The Defense Secretary said he was "way out of bounds" with the comments.
"I should have known better than to remind people that these two nations--which live in freedom thanks only to the righteous might of America, Britain and their allies......"
Check the link above for the rest.
But that's not all. Check out this headline on last Friday's New York Post!
Quick take on Bush's speech. Politically very shrewd. They showed Dashle as Bush was talking about various initiatives like the African AIDS thing, and he looked like he swallowed something that didn't taste good.
My FAVORITE moment, though, was the camera settling on John Edwards for 10 seconds or so as Bush was talking about malpractice reform. I'd like to find out who made THAT editorial decision - and buy him a drink or something.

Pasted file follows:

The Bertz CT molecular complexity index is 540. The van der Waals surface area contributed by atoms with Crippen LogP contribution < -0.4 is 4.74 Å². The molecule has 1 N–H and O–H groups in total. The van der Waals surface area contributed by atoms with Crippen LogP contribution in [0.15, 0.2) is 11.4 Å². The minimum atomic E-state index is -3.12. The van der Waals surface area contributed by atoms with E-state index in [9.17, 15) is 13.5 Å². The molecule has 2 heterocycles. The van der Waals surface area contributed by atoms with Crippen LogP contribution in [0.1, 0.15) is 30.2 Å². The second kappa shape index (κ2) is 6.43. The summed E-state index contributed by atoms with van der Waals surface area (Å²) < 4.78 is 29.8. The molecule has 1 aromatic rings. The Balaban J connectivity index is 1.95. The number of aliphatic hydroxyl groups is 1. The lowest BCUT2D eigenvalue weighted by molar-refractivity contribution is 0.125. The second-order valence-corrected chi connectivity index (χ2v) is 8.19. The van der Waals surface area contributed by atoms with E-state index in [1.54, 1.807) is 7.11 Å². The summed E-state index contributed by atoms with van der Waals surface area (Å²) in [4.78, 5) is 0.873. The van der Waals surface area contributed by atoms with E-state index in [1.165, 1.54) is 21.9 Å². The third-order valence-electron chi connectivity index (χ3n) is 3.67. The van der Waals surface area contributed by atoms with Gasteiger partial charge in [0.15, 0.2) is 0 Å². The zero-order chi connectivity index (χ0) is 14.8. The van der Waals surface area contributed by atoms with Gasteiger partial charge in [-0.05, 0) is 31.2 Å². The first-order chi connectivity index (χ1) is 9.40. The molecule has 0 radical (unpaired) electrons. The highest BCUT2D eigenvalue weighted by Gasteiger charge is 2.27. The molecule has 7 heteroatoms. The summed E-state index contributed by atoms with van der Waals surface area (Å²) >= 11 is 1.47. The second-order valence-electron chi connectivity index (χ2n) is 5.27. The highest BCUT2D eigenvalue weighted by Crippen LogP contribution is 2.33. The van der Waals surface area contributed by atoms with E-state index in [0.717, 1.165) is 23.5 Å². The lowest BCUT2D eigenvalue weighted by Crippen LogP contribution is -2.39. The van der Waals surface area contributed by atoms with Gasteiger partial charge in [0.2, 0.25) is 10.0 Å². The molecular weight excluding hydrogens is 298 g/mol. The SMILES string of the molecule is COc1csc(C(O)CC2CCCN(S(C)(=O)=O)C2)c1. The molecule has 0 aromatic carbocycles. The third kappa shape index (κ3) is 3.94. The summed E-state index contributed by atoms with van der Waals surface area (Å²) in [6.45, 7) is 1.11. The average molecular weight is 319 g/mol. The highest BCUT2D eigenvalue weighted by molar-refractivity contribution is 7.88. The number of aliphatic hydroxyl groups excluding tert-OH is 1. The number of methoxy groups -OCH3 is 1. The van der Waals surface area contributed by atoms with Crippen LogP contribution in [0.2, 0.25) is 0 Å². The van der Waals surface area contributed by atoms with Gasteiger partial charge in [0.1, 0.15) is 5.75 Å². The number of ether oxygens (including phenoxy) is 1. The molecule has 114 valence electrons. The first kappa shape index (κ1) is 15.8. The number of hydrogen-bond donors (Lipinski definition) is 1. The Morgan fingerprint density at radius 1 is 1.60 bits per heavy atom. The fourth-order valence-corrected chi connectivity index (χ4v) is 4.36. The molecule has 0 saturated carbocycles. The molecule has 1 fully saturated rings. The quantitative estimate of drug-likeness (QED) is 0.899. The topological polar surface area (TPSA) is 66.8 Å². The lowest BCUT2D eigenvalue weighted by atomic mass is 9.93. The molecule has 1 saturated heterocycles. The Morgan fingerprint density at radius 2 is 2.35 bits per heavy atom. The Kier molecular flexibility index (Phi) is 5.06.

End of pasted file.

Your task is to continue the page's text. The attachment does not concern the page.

I thought it took him 15 minutes or so to get into a groove. I was a bit surprised by stuff like the AIDS initiative and the mentoring-kids-of-prisoners program. And while I'm philosophically opposed to such nonsense, I have to acknowledge it was politically masterful to stuff the first half of the speech with this fairly low-dollar, low-impact stuff.
The last 15 minutes were great and well delivered. Anyone who could sit through the recitation of Hussein's history and still blather about "needing proof" is already convinced that he won't be convinced.
Hooray for Oregon!
Despite an orchestrated campaign warning of gloom and doom, Oregon voted down an income tax increase. This despite a heavy campaign by labor unions and almost no organized campaign on the other side.